Inside New Holland’s Hay Tool Plant
May 02, 2012
It’s a billion dollar factory: the New Holland hay tools plant in New Holland, Pa. In total, the manufacturing facility is 700,000 sq. ft. on the 341-acre corporate campus. Included on the campus is a 150-acre test farm that grows corn and hay and has beef cattle.
The manufacturing facility was opened in 1955 and today comprises three interconnected buildings. In the past five years, the company has invested $30 million, with a large part of that going to revamping and expanding the paint line. The powder coat paint process takes 3½ hours and includes a seven-stage washing process, applying the powder and baking. The factory applies three colors of powder paint: red, yellow and CNH gray.
The facility uses 346 suppliers and consumes 60 million pounds of sheet metal a year. The factory produces 2,200 parts for CNH products manufactured at this facility and others (including Grand Island, Neb.; Saskatoon, Canada; and Poland), and 65% of the baler content is made here at the factory.
It takes one and a half days to build a round baler from the first weld in subassembly until it rolls out of the factory. This facility can build 21 round balers a day. It can produce eight large manure spreaders or three small manure spreaders a day. More than 200,000 round balers have been made at this factory.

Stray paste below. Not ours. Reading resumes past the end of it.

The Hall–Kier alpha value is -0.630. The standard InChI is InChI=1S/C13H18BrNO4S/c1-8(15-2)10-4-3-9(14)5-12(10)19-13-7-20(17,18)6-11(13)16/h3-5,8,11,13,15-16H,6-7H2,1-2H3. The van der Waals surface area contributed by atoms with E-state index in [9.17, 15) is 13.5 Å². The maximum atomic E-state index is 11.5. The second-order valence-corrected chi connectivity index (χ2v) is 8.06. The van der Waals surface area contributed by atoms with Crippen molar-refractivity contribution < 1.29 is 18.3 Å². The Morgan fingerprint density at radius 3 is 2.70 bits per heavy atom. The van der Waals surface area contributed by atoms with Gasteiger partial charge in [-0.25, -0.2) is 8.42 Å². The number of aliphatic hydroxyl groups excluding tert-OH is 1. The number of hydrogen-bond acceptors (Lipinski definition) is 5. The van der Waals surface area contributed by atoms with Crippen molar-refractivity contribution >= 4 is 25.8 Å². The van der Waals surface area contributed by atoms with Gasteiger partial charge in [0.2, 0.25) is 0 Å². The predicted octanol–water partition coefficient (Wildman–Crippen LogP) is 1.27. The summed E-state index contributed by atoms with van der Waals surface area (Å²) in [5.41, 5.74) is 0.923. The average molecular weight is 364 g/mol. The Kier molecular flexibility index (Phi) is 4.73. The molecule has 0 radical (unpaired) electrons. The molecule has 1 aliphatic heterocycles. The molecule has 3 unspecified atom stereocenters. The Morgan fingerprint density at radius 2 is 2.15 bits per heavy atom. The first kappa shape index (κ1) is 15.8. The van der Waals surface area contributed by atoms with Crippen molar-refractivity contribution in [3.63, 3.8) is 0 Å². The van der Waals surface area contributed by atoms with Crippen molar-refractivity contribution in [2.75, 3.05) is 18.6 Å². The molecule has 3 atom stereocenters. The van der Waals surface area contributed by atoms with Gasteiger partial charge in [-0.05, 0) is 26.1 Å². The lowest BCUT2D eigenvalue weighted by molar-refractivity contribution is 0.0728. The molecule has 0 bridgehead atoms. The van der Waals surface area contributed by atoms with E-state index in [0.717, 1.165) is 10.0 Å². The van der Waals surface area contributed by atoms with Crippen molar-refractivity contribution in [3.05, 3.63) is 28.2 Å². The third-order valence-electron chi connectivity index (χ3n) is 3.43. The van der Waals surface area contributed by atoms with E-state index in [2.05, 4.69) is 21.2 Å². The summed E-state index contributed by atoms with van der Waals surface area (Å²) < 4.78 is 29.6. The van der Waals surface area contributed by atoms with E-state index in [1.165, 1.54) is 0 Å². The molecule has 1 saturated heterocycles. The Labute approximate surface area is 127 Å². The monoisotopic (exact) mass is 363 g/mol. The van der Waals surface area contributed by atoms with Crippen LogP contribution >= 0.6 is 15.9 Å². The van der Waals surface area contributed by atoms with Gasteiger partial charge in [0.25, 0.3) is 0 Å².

There’s a total of 280 ft. of weld on a single round baler, and 80% of a roll belt round baler is robotically welded.
The factory shuts down for two weeks every summer, and it shuts down for two days for deer hunting season.
This is the only factory where New Holland small square balers are made. In 2008, the factory produced its 700,000th small square baler, which was sold to a Pennsylvania farmer who has bought more than 20 New Holland small square balers.
Even with extensive testing, the factory conducts Customer Quality Audits (CQA). In this process, 2% of all product is tested. The staff sets up the machinery exactly as a dealer would and checks every weld, bolt, decal and paint job. The employees score it, and if the machine does not pass the CQA, every serial number since the previous CQA on that product line is checked. This could include any equipment already on dealer lots.
Hay equipment is exported to numerous countries, and on the day of my factory tour there were small square balers being packaged for shipping to China. The packers can fit eight small square balers in a shipping container.